This doesn’t mean I support cultural appropriation, nor does it necessarily mean sitting a statue of Shiva next to a statue of Odin (though if you’re learning from that culture, it might be more polite). What it has meant for me is looking at a piece of missing spiritual technology in Heathenry that we have evidence for (for example, fire sacrifice), looking at how fire sacrifice is performed in living polytheistic cultures, what kinds of prayers are said, what kinds of gods are associated with it, when and why is it used, what kinds of symbols both cultures share, and then using that as the building blocks of a practice that fits comfortably in a Northern European context. Perhaps most importantly, that practice will be also be carrying the time-proven methodology that we lost access to when our European traditions were destroyed.
Then comes the trial period: if you work with the spiritual technology you’ve recovered and retranslated and it gives you good results, you have the beginning of a new, valid tradition that can be passed on to your community. If nothing happens or it just doesn’t gel, reassess and go back to the drawing board. Divination is a valuable tool during this stage. In my opinion, you could learn absolutely everything there is to know about the lore, but unless you can actually use it and make it work, it’s nothing but an intellectual exercise. If you want to be a scholar, than be a scholar. Priests, priestesses, and devotees should be the ones caring about results.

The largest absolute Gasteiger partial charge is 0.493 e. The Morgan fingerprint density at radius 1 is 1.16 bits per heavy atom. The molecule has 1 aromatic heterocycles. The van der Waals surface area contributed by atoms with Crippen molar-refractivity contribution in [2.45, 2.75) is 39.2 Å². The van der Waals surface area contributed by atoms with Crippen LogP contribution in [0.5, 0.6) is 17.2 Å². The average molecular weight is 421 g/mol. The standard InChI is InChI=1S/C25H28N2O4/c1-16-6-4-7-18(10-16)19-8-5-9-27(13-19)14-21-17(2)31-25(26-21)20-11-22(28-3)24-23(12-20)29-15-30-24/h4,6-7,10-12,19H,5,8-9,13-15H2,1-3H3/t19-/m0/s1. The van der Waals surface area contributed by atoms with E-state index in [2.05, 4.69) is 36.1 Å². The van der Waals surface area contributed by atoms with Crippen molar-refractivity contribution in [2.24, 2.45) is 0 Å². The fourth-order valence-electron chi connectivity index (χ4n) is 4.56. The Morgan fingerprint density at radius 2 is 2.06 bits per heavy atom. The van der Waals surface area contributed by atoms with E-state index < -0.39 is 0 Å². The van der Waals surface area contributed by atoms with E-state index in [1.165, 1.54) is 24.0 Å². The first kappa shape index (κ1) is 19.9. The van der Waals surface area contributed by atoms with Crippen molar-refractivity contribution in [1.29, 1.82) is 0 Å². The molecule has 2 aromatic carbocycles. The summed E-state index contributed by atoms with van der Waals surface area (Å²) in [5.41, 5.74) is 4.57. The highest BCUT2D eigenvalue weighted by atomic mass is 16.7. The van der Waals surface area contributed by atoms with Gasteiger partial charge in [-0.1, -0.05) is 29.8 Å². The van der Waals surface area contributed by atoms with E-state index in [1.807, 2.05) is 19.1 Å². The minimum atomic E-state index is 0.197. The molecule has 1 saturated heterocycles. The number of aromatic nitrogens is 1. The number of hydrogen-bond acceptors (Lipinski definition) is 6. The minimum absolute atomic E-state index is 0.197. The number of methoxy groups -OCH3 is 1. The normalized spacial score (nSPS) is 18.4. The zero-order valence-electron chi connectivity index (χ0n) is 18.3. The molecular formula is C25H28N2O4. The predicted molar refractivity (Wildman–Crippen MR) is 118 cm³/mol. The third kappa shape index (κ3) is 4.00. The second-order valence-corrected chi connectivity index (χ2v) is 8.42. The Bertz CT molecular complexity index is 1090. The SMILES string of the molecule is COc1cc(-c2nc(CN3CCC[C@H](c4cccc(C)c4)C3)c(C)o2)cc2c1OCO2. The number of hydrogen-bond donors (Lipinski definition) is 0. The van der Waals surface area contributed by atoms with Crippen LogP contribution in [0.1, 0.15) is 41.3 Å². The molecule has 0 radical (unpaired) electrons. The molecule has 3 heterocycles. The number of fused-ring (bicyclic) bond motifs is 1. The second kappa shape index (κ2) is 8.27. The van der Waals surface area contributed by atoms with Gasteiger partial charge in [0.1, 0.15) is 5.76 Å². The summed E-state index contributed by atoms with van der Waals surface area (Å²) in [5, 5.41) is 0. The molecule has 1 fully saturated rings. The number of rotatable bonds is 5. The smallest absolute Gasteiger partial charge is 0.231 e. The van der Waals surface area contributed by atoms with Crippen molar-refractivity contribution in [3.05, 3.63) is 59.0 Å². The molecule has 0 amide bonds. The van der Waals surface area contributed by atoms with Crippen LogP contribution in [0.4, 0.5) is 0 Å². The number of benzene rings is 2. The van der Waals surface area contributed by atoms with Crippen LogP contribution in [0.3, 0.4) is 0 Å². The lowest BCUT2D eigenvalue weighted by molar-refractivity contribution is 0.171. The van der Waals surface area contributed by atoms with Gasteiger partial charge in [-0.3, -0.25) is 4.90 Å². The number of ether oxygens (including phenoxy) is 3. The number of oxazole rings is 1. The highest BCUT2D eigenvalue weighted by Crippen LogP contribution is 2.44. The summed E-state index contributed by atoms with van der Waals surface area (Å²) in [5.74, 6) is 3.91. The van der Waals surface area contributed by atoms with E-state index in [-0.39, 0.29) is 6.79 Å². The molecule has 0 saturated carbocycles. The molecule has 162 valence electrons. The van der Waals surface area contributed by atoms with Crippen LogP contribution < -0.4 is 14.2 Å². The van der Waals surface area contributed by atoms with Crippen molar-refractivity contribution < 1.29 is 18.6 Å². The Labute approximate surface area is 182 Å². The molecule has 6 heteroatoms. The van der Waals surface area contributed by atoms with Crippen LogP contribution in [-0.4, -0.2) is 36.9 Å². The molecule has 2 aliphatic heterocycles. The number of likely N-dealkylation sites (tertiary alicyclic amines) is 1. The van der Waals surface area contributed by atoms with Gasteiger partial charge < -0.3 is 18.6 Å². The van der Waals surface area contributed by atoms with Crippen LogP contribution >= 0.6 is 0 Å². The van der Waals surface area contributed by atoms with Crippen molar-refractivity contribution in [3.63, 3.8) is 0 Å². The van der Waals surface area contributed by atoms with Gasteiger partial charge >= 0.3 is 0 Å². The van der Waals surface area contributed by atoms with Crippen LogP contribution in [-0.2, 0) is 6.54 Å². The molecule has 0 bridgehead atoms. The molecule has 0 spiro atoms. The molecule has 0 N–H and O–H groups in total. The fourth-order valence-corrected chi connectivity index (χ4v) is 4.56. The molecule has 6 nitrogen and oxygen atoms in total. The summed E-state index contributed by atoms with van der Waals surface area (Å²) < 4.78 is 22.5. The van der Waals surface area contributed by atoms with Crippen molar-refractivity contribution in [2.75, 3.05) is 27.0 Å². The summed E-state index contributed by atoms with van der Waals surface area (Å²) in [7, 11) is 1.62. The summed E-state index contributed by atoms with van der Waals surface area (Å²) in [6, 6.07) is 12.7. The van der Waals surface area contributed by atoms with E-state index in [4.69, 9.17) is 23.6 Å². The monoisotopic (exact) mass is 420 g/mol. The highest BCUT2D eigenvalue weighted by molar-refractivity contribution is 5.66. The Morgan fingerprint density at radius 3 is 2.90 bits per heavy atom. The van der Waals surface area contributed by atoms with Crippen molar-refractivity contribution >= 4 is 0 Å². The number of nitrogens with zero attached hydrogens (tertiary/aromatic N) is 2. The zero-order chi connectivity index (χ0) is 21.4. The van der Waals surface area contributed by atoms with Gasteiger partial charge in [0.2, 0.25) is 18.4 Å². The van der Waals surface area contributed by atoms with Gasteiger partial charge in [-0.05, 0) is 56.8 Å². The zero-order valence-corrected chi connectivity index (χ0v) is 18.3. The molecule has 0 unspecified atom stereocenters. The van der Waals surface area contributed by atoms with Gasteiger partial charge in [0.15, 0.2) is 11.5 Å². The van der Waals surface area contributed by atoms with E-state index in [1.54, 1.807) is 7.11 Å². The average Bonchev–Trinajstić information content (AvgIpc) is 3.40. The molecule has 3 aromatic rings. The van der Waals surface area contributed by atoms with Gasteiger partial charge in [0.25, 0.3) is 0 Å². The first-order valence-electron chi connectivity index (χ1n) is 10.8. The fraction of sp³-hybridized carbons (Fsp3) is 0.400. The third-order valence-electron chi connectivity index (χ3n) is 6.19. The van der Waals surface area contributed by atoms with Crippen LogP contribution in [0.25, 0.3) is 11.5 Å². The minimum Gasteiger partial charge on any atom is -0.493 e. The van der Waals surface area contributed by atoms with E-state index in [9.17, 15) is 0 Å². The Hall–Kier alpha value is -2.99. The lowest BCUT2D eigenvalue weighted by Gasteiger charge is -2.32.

I tend to look at my style of reconstructionism more like restoring a classic car than putting on a renaissance fair. Even if on the outside the car looks the same, if it doesn’t have all of the parts it needs to run, it’s not going to function to its full capacity. Just like the metaphorical car we’re restoring, some of those pieces may be missing or aren’t being manufactured by the same companies in the same way. You then may have to somewhere else find the closest equivalent to make the car run.